Anyone wondering how violence became a dominant theme in movies and television has only to look back in time for possible explanations -- as far back as the fifth century B.C.
Or wander over to the George Mason University Theatre, which is showing the Greek tragedy "Antigone," the third part of Sophocles' trilogy on the House of Thebes.
The play has plenty of violence. But unlike many of its modern counterparts, this tragedy has a moral, humor that is really funny, and lines worth remembering. In some cases, the acting is forgettable.
The royalty at Thebes is not what you would call an ordinary family. The king, Oedipus Rex, was a nice boy who unknowingly married his mother Jocasta, a tragedy that forced Oepidus into self-exile and death and prompted Jocasta to commit suicide.
His two sons, Eteocles and Polynices, agree to share the throne their father left them, each taking a year at a time as ruler. The plan worked beautifully -- the first year. When it came time to switch, Eteocles wouldn't budge and Polynices came to get him with an army.
The brothers fight, deal each other fatal blows and then (as only the Greeks can) reaffirm their bond of brotherhood. The only remaining family members are Antigone and Ismene, sisters of the dead combatants and daughters of Oedipus' rather unusual marriage to his mother.
Creon, Oedipus' uncle/brother-in-law, takes over as ruler of Thebes. He buries Eteocles but leaves Polynices' body to rot -- a particularly nasty edict in fifth century Greece, where it was believed that happiness in the next life was contingent on certain burial rituals.
Antigone is determined to bury her brother, thereby ensuring her own death. She is principled. She is obedient to higher laws than those of man. She is a fanatic.
Her sister tries to talk her out of the deed ("a hopeless task should never be attempted") but Antigone will not be dissuaded. ("I owe the dead a larger allegiance than I owe the living.")
Thereafter, all the play's characters try to talk Creon out of ordering Antigone's death. But the old man, full of pride, "reasons" his way out of every argument.
Those arguments are wonderful to 20th-century ears. Ismene tries a plea of insanity ("suffering confuses her mind"). Creon's son, betrothed to Antigone, tries simple policies ("The people murmur against you"). Creon clings to his machismo ("If this goes unpunished, I am no man -- she is!") and his age ("Should one as old as I take commands from one as young as you?").
The only argument that works on the old curmudgeon is a prophecy of doom, a "save Antigone or you're ruined" cry from the local blind prophet-for-profit, Tiresias.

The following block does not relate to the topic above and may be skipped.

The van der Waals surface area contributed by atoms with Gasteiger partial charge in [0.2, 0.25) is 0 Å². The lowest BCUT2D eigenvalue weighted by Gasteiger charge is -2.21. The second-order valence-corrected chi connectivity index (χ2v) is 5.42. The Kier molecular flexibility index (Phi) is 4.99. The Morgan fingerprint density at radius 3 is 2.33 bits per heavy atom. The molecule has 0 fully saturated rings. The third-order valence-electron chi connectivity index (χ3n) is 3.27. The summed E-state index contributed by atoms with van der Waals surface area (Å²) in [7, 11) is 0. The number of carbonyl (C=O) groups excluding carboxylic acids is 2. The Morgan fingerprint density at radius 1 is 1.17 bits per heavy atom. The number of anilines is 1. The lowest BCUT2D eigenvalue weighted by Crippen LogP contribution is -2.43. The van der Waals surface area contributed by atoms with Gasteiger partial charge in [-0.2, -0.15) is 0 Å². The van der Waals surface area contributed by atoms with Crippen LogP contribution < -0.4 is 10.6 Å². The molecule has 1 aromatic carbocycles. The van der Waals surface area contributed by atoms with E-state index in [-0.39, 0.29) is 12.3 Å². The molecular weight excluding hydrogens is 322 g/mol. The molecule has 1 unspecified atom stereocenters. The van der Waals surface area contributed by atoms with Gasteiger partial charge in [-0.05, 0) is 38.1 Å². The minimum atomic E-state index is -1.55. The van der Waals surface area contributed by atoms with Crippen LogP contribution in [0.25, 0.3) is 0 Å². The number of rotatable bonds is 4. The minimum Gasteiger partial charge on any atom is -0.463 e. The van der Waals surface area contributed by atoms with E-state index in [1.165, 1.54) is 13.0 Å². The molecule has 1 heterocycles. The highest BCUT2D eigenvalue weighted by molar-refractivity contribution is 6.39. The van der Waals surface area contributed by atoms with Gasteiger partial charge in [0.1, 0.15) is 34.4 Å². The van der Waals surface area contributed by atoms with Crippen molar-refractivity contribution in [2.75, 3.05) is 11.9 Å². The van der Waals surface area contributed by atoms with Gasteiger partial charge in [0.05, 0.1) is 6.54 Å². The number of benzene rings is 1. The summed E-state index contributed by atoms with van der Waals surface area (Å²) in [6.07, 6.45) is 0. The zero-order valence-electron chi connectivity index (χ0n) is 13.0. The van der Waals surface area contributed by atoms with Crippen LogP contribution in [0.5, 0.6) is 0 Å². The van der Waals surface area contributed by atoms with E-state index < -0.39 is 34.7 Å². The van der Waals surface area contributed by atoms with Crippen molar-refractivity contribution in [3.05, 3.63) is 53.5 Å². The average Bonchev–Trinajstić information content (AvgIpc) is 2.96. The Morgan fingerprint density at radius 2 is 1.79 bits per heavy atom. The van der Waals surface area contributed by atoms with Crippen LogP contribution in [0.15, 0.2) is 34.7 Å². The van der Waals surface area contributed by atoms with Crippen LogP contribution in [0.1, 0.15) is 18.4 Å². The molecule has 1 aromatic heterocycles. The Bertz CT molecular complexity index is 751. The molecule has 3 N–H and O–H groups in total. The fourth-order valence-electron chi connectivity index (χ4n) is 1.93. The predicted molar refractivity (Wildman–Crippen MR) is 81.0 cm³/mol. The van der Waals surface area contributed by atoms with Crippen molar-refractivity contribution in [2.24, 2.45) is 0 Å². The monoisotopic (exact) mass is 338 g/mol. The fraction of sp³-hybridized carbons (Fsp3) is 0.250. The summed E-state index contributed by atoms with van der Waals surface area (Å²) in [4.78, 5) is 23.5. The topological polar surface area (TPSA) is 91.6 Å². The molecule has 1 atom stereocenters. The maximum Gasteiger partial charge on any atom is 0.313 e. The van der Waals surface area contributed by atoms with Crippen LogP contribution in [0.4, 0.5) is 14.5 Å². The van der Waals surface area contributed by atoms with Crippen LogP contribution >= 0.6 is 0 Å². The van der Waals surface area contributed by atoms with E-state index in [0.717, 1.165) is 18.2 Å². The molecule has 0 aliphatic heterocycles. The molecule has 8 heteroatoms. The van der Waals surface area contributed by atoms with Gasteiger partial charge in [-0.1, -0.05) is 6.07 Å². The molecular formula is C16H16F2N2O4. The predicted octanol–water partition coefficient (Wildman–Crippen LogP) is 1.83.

Of course it comes too late. Creon rushes off to the cave where Antigone is being kept, and finds her dead by hanging. Creon's son is there too, cursing his father and stabbing himself to death.
This news reverberates back to the palace, where Creon's wife reacts by cursing Creon and killing herself. Creon returns to a body-strewn stage and announces his intention to kill himself in simple justice to all these dead people.
They don't call it tragedy for nothing.
All that's left is the omnipresent Chorus to put the moral on our plate:
"There is no happiness where there is no wisdom;
"No wisdom but in submission to the gods.
"Big words are always punished,
"And proud men in old age learn to be wise."
The Chorus, originally the focus of all Greek theater, plays a more complementary role in Sophocles' plays. Part narrators, part moralizers, part pure entertainment, the three Chorus members form a subplot that underscores the play's deeper meanings for the audience.
GMU guest director Sarah Buxton played choreographer with this group. With a kind of "Martha Graham School of Greek Chorus," she has the three swaying and pounding and swaggering on stage in ways that are great fun to watch. The Chorus (Laura Morris, Caroline Chryst and Josephe Dooley) is terrific.
Other aspects of the play aren't so terrific. The set, designed by Mark Bachman, has a disturbing way of looking like a giant Goodyear tire tread. And some of the acting is college hokey.
Antigone (Sara Gregg) is okay, full of a deep-voiced agony entirely appropriate to the play. There's also a nice comedy bit by Polynices' guard, played by Kevin Hagood.
As for Creon (Joseph E. Cunningham) and Ismene (Sherry A. Beall), well, they have nifty costumes -- nicely distracting from their self-conscious acting.
But who cares? Even badly acted Sophocles is better than beautiful banalities, and the GMU production, on the whole, is fairly good.
Sophocles' "Antigone," produced by George Mason University Theatre, 8 p.m. today through Saturday, admissions $1.50 to $3. Call 691-7950 for more information.